Editor's note: This was originally created as an article on SparkPeople's sister site, BabyFit.com. We thought it was useful to a wide range of women and wanted to share it with you today.
Happy Mother's Day!
By Christine Johnson, dailySpark contributor
It’s extremely important to your health to research your family’s medical history, and there’s no better way to start than by asking your mother. Her knowledge of women’s health can help you learn what to expect at different stages of your life. Talking about health--and family illnesses--can be tough sometimes, but the information you gain is incredibly valuable. Not every mother and daughter relationship is the same, so this could be a bonding experience. While not all of these questions will apply to your situation, we included a broad range to help you get the conversation started.
Here are ways you can break the ice.
Starting from your first visit to the OB/GYN, your mother was likely there to help fill out forms and ease your anxiety over that first annual exam. Many health issues are hereditary, such as certain kinds of cancer, reproductive troubles, high blood pressure and heart complications. Determining your risk factors for these complications will help your health-care provider find the best health plan for your unique situation. Start by asking your mom these simple questions:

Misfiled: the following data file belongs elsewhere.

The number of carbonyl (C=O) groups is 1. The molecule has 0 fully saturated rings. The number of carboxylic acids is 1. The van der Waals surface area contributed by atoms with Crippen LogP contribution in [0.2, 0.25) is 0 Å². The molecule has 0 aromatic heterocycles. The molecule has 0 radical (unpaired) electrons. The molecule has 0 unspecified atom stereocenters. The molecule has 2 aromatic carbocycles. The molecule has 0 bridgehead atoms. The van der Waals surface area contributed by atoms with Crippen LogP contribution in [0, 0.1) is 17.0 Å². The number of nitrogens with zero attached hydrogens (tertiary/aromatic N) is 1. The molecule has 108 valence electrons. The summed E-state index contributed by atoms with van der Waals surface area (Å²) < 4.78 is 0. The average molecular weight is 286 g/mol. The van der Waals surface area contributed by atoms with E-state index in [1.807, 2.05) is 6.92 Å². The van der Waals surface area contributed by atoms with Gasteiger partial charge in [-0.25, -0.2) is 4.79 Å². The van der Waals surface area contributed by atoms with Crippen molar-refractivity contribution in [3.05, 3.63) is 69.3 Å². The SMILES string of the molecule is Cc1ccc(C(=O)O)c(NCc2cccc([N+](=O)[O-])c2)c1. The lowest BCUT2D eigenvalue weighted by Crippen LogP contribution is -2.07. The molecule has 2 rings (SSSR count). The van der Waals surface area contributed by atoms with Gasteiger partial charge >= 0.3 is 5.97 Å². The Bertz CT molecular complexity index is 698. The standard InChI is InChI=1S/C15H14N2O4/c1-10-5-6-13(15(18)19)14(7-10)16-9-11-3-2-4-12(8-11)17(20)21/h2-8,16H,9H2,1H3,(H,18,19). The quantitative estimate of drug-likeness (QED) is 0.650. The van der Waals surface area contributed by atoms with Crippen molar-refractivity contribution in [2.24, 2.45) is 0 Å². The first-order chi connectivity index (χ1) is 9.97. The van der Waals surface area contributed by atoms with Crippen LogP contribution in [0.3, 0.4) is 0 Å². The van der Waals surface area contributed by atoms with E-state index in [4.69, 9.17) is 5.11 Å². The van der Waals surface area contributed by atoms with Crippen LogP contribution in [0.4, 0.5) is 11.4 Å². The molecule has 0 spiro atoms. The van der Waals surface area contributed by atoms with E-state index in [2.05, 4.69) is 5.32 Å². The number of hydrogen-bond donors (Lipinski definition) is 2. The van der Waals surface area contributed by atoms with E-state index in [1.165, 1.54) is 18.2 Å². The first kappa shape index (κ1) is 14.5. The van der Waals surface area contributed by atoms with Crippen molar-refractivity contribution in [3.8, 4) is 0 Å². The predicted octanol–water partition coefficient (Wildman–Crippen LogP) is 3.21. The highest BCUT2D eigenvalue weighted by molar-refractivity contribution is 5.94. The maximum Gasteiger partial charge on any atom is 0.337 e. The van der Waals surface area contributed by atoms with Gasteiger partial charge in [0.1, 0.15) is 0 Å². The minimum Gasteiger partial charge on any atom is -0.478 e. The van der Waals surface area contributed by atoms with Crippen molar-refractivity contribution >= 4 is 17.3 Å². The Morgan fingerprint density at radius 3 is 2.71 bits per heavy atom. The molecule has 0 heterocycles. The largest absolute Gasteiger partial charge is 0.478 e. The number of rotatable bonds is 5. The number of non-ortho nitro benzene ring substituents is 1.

These are just a few questions, some to which you may already know the answer. You may even have questions of your own, unique to your own life. Knowing the answers to these questions and being able to share them with your health-care provider means that he or she will be able to provide you with better care.
After I delivered my first child, my mom and I used these questions to compare the differences in our experiences--we spent 90 minutes on the telephone, reflecting on family health, parenting and pregnancy! I was just as surprised at the similarities as I was with the differences in each of our unique experiences!
While talking about health and history might not be the brightest of topics, see this as an opportunity to get to know your mother a bit better. Knowing where you've come from and who you are--and who your mom is--will help you in your future.
Have you had a family health discussion with your mother/daughter? If you're already a mother, consider having this conversation with your daughter--or son.
Christine Johnson is a regular BabyFit contributor and the mother of one daughter.
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